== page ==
A newborn baby dying within the first month of life is a tragedy. With more than a million newborn deaths per year in South Asia, many mothers face the mental, physical and social trauma of losing their new baby. Since almost 70 percent of neonatal mortality is avoidable, even without intensive care facilities, improvements are certainly possible. As death rates in older children are falling faster than neonatal death rates, governments in South Asia need to focus on this area in order to reach Millennium Development Goal 4 (reduce child mortality by two thirds between 1990 and 2015).
There are more than a million neonatal deaths per year in South Asia. Progress in reducing neonatal mortality (death in the first 28 days of life) has been slower than progress in reducing underfive and infant mortality: in South Asia as a whole, newborn deaths now account for more than half of all child mortality. Tackling neonatal mortality is therefore increasingly important. There are marked disparities in neonatal mortality between countries. Figures range from six deaths per 1,000 live births in Sri Lanka and the Maldives to 42 per 1,000 in Pakistan. In Pakistan a baby dies about every three minutes; in Nepal three babies die approximately every two hours.
Although there are many causes of neonatal mortality, the main ones are premature birth, low birth weight, problems during delivery and infections. Globally, lower socioeconomic groups are more likely to have higher rates of neonatal mortality. Neonatal death is more common where health care for mothers is inadequate – mothers need high-quality health care throughout pregnancy, during labour and after giving birth.
Both UNICEF and the World Health Organization (WHO) advise that a skilled birth attendant should provide care during delivery, as this is an important way to reduce neonatal mortality. Yet there are vast disparities in the access to and use of skilled birth attendants in South Asia – only 32 percent of births in Bangladesh occur in the presence of skilled health staff, whereas in Sri Lanka there is skilled health staffat almost every birth. There is a lack of data on both numbers and quality of skilled birth attendants.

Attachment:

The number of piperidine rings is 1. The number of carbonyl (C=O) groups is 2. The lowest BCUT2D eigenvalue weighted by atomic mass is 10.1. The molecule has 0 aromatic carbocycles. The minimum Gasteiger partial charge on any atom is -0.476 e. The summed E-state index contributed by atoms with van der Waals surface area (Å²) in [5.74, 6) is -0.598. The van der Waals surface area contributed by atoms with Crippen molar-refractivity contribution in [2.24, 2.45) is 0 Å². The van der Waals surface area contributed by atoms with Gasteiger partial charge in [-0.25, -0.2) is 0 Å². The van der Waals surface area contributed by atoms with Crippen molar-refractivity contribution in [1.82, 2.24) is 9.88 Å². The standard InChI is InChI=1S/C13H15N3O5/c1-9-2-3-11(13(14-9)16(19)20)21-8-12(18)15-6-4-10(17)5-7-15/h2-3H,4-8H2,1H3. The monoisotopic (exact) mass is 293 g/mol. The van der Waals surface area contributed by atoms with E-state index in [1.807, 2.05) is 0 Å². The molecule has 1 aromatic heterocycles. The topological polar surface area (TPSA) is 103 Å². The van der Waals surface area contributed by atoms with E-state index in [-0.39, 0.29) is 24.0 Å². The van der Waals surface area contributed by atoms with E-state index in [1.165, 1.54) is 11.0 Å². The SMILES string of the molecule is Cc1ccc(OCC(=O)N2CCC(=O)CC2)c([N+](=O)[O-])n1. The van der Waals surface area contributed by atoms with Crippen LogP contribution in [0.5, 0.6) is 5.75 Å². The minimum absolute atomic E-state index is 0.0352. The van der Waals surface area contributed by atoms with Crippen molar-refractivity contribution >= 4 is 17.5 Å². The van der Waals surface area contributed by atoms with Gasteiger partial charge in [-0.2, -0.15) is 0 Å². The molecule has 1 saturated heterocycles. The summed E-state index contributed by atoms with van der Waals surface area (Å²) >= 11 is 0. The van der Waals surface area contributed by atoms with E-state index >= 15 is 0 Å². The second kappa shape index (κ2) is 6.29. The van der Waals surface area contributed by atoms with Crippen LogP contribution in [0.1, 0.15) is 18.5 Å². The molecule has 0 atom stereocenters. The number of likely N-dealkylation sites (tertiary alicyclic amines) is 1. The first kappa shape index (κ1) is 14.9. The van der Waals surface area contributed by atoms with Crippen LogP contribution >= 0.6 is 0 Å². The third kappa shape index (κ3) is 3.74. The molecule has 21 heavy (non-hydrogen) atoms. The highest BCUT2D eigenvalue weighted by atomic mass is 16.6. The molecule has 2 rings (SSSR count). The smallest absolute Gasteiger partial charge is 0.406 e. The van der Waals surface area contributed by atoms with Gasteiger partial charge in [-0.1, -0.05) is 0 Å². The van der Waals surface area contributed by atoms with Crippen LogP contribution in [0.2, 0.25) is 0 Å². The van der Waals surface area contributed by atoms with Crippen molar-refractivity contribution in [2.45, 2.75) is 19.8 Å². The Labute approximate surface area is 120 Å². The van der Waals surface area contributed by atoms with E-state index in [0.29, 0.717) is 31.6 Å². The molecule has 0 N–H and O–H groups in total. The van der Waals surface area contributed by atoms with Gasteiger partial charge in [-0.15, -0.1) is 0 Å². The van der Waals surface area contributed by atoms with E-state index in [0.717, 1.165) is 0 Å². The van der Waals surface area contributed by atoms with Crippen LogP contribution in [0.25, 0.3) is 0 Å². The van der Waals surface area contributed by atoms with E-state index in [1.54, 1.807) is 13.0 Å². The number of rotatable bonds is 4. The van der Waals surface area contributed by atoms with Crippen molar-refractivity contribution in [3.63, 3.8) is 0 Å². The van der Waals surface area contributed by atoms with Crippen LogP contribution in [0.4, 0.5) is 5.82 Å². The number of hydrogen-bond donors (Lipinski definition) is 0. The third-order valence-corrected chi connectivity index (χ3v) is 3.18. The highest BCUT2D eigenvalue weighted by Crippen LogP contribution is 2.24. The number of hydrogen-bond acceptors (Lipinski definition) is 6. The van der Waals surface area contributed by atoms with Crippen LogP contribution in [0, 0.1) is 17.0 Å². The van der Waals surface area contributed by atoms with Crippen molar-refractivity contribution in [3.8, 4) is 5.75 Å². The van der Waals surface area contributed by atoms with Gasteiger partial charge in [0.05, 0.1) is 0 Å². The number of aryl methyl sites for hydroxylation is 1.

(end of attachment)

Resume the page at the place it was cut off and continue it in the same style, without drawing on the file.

National averages can conceal wide differences associated with geography and social factors within a country. In Bangladesh, for instance, women in urban areas are better served than their rural peers: 54 percent of births in urban areas are attended by a medically trained provider compared to only 25 percent in rural areas. Affluence and good education also make a difference: about two thirds of the wealthiest women, and those who have completed secondary or higher education, have a medically trained provider at birth. In Nepal, 32 percent of rural births are attended by a skilled provider compared to 73 percent in urban areas.
The reasons for higher death rates in very young babies are complex, but some of the solutions are well understood and urgently needed. They include having sufficient numbers and training of skilled birth attendants, high quality delivery facilities, and regular follow-up during pregnancy and after birth. There needs to be a special focus on the quality of care of newborn babies and on key interventions, for example the critical importance of breastfeeding.
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